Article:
Over the course of the last ten days, Margvelashvili has made the circuit of every major Western wire service, extolling the virtues of the West and reassuring Russia that everything will be just fine.
The impetus on Brussels now is to avoid another blunder. Ukraine is not lost to the European Union, but Armenia to all practical purposes is, a victim of Russian bullying and its own sins come home to roost.
Georgia is now indisputably tilted more toward Moscow than it has ever been. It continues to claim a European future, but its dominant political class is coming to see the value of Moscow not merely as a trading and foreign policy partner, but as a governing model.
Russia has played for the prize of Ukraine — for its 46 millions, for its industry, for its gas pipelines, for its culture and history, for its geopolitical value and its economic potential — to win. Europe has played, when it has bothered to play, not to lose.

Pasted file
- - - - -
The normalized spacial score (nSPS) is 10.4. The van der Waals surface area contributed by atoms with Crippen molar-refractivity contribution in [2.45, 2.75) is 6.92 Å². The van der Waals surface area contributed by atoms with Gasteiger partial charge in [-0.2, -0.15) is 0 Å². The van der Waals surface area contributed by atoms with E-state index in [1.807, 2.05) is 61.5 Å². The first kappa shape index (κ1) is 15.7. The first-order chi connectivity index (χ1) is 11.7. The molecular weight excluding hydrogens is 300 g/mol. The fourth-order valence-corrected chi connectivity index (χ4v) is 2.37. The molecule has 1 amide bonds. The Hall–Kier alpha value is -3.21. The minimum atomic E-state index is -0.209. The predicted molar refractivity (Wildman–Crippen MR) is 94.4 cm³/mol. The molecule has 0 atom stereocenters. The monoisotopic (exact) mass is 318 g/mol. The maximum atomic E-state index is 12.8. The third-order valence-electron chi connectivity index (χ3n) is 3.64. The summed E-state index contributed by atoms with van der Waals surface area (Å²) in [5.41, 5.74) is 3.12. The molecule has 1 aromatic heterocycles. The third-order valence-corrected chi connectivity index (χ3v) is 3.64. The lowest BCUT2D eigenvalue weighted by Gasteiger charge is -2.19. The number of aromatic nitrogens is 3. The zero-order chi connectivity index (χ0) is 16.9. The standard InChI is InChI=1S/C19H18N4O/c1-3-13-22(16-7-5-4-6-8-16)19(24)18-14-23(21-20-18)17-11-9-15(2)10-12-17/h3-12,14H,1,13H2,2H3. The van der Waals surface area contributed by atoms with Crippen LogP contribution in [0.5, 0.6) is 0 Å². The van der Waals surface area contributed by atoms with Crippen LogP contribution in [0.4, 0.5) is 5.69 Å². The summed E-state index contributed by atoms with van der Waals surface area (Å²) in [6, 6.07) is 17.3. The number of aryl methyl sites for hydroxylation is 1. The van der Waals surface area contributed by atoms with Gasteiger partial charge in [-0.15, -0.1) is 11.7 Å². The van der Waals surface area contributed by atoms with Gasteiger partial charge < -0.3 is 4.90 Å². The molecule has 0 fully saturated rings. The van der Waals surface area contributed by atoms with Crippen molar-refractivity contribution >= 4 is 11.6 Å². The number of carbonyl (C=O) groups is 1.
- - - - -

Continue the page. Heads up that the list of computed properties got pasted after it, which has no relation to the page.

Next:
The point of the European Union is not to bring European-style parliamentary democracy and regulation heavy free-trade-zones to the Continent. It is to end grinding, vicious, catastrophic wars that leave the Continent a smoking ruin.
While Georgia has gone very far to show its European bona fides, its recent actions speak of a nation not so much hungry for Europe as expecting it.
Brussels and Washington must do what they have been reluctant to do for years and forthrightly assert their interests in the face of opposition.
Although Rogozin may have been wishing warm holiday tidings, he was more likely reminding Moldova that its natural gas supply comes bearing Gazprom’s seal.
This development is part of a larger series of events that point more and more inexorably toward the signing of the Association Agreement and closer ties at last between Europe and Ukraine.
When the story of Ukraine’s drive for Europe is written, Vladimir Putin will star in an outsized role: one of his rare blunders will be known as perhaps the final push that brought Brussels and Kyiv together at last.